Are you ready for the raised bar in Australia?

The Australian patent and other IP laws are set to undergo their most significant change in a number of years. The Intellectual Property Laws Amendment (Raising the Bar) Act passed into law on 15th April 2012, and the majority of the provisions will come into effect on 15th April 2013.

The changes will affect trademark, design, plant breeders' rights and copyright law, but most notably patent law.

The Raising the Bar legislation affects six areas:

  • It raises the quality of granted patents by altering the tests for patentability to increase their alignment with equivalent tests in other jurisdictions.
  • It provides free access to inventions for experimental use (previously available through common law) and regulatory approval (previously available only for pharmaceutical inventions).
  • It reduces delays in the resolution of patent and trademark applications by altering procedures for opposition and patent divisional applications.
  • It revises the operational provisions for Australian patent and trademark attorneys.
  • It improves the mechanisms for trademark and copyright enforcement.
  • It simplifies the IP system to ensure that it is easier to use.

The provisions relating to a regulatory use exemption from patent infringement for non-pharmaceutical patents and an experimental use exemption from infringement came into force on 15th April 2012.

Raising the quality of granted patents
The following changes are designed to raise the quality of granted patents and to bring Australian law into line with that of other jurisdictions:

  • The test for inventive step will be altered to involve consideration of common general knowledge of the person skilled in the art anywhere in the world, not just in Australia. Furthermore, the requirement that prior art be "ascertained, understood and regarded as relevant" will be abolished, thus broadening the range of documents that can be raised for inventive step. These changes mean that it will be harder to demonstrate that an inventive step exists, and accordingly the level of inventiveness required for a patent will increase.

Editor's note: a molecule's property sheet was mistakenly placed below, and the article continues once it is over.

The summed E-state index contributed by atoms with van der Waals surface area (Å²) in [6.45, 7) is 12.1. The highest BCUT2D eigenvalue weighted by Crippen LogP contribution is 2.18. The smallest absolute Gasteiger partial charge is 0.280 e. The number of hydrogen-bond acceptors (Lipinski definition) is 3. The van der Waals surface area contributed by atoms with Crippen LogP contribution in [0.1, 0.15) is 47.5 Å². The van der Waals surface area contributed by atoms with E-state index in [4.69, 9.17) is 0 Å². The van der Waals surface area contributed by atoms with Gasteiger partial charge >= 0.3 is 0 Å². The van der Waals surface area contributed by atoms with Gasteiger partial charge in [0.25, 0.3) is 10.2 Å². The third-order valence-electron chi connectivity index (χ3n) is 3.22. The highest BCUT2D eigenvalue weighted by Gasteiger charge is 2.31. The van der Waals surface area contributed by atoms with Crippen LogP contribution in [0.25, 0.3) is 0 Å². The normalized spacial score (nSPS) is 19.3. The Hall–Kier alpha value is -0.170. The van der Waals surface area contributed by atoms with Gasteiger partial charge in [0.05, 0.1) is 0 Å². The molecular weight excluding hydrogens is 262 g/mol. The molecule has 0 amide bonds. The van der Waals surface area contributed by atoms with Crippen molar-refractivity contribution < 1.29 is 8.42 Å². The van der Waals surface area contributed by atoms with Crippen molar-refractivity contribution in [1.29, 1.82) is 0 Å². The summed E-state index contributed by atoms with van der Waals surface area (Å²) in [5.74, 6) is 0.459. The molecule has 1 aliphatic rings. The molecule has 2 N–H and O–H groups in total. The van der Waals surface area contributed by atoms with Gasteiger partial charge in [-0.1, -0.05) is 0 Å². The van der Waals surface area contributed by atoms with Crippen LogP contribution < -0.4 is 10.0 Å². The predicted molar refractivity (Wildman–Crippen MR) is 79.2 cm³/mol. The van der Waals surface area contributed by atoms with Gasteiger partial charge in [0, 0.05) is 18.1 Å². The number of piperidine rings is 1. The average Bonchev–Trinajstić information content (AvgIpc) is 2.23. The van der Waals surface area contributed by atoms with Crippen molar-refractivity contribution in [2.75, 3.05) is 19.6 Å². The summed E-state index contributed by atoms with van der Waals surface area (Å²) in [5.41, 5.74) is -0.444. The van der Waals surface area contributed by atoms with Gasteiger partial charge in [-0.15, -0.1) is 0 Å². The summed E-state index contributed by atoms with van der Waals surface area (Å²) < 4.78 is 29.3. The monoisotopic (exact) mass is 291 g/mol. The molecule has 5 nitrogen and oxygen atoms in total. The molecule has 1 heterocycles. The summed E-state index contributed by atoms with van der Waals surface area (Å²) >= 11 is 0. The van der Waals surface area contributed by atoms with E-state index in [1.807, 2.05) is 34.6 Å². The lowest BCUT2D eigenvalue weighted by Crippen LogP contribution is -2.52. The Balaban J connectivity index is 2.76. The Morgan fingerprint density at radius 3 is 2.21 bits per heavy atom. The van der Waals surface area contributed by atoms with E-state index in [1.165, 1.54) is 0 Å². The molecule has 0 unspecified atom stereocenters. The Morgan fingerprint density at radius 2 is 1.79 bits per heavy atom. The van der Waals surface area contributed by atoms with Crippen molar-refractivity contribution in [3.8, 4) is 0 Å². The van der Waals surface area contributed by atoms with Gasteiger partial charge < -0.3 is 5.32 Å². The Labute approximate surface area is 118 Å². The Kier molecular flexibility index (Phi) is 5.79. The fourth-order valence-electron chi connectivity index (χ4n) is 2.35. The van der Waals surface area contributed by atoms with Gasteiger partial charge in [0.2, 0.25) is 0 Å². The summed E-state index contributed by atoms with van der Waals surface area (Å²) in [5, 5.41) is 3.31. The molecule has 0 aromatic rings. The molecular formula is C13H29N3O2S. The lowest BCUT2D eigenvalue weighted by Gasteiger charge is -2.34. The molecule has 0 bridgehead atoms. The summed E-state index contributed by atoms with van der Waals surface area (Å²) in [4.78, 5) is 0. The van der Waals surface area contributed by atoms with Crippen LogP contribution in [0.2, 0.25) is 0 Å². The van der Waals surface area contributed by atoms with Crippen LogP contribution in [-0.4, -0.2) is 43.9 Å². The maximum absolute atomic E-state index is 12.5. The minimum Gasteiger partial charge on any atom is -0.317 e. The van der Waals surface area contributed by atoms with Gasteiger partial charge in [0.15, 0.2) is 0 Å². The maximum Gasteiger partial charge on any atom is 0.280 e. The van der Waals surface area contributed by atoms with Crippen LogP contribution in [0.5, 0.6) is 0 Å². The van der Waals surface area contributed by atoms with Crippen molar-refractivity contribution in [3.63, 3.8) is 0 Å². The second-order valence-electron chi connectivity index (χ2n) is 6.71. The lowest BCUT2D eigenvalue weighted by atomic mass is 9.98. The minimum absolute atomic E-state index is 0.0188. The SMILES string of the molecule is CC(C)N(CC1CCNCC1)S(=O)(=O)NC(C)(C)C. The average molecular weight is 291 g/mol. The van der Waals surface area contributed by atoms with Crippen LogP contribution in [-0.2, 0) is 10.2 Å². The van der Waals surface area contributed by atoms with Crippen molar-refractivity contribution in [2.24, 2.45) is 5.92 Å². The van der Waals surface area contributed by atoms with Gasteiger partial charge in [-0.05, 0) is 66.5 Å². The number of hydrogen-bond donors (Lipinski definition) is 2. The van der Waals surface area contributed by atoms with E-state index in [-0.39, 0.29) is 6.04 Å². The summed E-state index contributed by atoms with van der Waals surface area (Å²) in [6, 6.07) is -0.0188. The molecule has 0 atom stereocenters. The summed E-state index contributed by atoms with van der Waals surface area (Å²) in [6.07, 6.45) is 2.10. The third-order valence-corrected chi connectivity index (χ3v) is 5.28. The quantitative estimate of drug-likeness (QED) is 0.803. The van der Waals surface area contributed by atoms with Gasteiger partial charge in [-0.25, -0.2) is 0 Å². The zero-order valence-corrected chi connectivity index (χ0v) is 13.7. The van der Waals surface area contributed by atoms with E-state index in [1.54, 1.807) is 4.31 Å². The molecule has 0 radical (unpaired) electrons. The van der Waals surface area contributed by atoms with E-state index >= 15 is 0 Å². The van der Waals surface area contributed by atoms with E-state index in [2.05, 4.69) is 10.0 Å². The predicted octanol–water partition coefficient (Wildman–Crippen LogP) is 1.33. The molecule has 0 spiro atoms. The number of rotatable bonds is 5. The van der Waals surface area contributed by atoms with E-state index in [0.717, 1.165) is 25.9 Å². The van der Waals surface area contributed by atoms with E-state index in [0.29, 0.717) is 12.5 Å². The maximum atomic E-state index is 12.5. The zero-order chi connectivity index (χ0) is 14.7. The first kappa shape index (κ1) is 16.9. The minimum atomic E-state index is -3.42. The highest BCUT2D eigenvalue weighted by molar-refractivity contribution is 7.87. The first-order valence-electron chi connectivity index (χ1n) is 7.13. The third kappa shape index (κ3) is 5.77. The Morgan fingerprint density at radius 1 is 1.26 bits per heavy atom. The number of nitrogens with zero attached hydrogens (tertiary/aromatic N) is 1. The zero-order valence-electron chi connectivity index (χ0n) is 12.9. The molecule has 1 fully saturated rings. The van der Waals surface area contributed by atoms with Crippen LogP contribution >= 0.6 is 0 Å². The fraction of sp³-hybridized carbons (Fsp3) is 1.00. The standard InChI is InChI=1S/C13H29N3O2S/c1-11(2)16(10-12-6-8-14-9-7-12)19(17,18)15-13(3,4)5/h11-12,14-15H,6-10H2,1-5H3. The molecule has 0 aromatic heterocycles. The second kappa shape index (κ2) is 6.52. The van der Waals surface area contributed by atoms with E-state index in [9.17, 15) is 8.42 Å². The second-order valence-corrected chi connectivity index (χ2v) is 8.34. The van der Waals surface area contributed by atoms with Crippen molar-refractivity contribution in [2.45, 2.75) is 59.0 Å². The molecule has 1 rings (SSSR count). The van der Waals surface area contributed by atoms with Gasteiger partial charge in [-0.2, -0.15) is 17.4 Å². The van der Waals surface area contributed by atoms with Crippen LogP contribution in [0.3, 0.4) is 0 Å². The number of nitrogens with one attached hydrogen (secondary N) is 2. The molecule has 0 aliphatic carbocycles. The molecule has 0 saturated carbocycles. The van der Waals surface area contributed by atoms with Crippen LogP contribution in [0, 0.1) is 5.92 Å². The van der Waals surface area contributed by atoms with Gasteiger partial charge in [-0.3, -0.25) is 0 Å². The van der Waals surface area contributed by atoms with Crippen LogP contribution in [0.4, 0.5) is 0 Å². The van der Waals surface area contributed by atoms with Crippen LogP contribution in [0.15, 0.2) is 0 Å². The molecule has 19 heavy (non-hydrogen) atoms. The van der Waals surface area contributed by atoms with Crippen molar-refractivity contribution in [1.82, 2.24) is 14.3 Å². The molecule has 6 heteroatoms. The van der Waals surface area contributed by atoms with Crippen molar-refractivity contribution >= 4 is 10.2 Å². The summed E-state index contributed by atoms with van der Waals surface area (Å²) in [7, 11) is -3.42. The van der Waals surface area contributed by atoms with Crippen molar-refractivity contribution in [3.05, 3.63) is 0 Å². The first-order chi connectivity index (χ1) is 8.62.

• The level of disclosure required in a patent specification will increase so as to allow the person skilled in the art to produce the invention across the full scope of each claim. Currently, the law requires that the person skilled in the art be able to produce one embodiment within the scope of the claim.
  • Amendment to a patent specification will be allowed only if the amendments do not go beyond the scope of the specification as filed. Currently, extra supporting data can be added and amendments beyond the scope of the specification as filed can be made so long as the claims are not broadened in scope. Amendments to correct clerical errors or obvious mistakes will still be permitted, despite the changes to the amendment provisions.
  • Patent applications will need to disclose a specific, substantial and credible use of the invention.
  • The requirement for fair basis will be replaced with a requirement that the claims be fully supported by the description. 
  • Examination will include consideration of usefulness and prior use.
  • Higher standards of proof will apply in prosecution and opposition.
  • Modified examination (based on a granted equivalent patent) will no longer be available.
  • A patent application must be placed for acceptance within 12 months of the first official report, rather than the current 21 months. This will apply for all cases on which a first report issues on or after 15th April 2013.